Upapajjati: 2 definitions
Upapajjati means something in Buddhism, Pali. If you want to know the exact meaning, history, etymology or English translation of this term then check out the descriptions on this page. Add your comment or reference to a book if you want to contribute to this summary article.
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upapajjati : (upa + pad + ya) to be reborn in; rises.Source: Sutta: The Pali Text Society's Pali-English Dictionary
Upapajjati, (doubtful whether a legitimate form as upa + pad or a diaeretic form of uppajjati = ud + pad. In this case all passages ought to go under the latter. Trenckner however (Notes 77) defends upa° & considers in many cases upp° a substitution for upa. The diaeresis may be due to metre, as nearly all forms are found in poetry. The v. l. upp° is apparently frequent; but it is almost impossible to distinguish between upap° and upp° in the Sinhalese writing, and either the scribe or the reader may mistake one for the other) to get to, be reborn in (Acc.); to originate, rise Vin. III, 20 (nirayaṃ); A. III, 415; V, 292 sq.; Sn. 584; It. 13 (nirayaṃ), 14 (sugatiṃ; v. l. upp°), 67 (saggaṃ lokaṃ; v. l. upp°); 43 = Dh. 307 (nirayaṃ); Dh. 126, 140; Pv. I, 107 (v. l. BB. udapajjatha = uppajja PvA. 50); Pug. 16, 51, 60; Nett 37, 99, cp. Kvu 611 sq. ‹-› pp. upapannā (q. v.).—Caus. upapādeti & pp. upapādita (q. v.). (Page 144)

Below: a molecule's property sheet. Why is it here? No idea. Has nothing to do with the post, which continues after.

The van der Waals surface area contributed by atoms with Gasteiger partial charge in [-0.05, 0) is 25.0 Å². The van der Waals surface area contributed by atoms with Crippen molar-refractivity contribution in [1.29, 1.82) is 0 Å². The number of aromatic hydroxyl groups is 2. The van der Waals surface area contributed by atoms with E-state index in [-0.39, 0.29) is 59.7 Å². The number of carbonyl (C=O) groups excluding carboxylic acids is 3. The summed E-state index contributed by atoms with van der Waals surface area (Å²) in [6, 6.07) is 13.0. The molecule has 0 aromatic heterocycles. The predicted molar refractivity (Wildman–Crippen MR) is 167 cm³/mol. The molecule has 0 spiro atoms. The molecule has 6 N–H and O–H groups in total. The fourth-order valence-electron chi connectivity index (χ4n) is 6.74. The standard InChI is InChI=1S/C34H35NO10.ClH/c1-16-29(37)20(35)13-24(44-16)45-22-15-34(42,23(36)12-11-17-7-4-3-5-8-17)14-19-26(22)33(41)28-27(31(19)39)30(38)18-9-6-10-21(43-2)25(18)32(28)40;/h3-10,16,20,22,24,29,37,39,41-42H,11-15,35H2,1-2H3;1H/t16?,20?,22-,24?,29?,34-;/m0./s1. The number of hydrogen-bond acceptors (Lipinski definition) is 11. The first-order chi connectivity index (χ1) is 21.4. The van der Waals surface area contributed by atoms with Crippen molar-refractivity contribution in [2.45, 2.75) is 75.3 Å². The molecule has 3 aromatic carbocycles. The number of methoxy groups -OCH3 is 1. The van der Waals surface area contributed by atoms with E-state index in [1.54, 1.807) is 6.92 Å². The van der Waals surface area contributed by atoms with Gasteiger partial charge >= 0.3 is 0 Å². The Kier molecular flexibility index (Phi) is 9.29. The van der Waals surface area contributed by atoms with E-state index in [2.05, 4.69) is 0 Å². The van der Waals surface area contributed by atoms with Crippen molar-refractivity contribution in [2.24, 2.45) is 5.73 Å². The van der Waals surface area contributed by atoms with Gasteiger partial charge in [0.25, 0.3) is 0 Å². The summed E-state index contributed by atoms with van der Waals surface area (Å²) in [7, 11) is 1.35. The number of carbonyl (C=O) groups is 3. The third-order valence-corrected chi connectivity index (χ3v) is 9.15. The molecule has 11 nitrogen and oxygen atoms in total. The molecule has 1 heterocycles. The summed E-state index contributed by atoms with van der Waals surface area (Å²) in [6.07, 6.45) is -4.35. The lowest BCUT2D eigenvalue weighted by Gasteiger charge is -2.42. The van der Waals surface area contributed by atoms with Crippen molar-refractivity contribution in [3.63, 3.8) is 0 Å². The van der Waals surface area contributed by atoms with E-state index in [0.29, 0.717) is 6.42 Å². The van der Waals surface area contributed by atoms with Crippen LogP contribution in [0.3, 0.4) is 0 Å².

Pali is the language of the Tipiṭaka, which is the sacred canon of Theravāda Buddhism and contains much of the Buddha’s speech. Closeley related to Sanskrit, both languages are used interchangeably between religions.
See also (Relevant definitions)
Full-text: Upapanna, Upapajji, Upapadeti, Upapadita, Upapatika, Uppajjati, Gabbha, Kamma.
Search found 6 books and stories containing Upapajjati; (plurals include: Upapajjatis). You can also click to the full overview containing English textual excerpts. Below are direct links for the most relevant articles:
Gemstones of the Good Dhamma (by Ven. S. Dhammika)
Maha Prajnaparamita Sastra (by Gelongma Karma Migme Chödrön)
Appendix 2 - The ripening of fruits of good and bad actions < [Chapter LI - Seeing all the Buddha Fields]
Part 1 - Necessity for meditation < [Chapter XXVIII - The Virtue of Meditation (dhyāna)]
Chapter XVIII - Praise of the Virtue of Generosity
Dhammapada (Illustrated) (by Ven. Weagoda Sarada Maha Thero)
Verse 137-140 - The Story of Venerable Mahā Moggallāna < [Chapter 10 - Daṇḍa Vagga (Punishment)]
A Correct Vision (by Venerable Professor Dhammavihari)
Early Buddhist Attitude to War < [July – September, 1994]
Buddhist Monastic Discipline (by Jotiya Dhirasekera)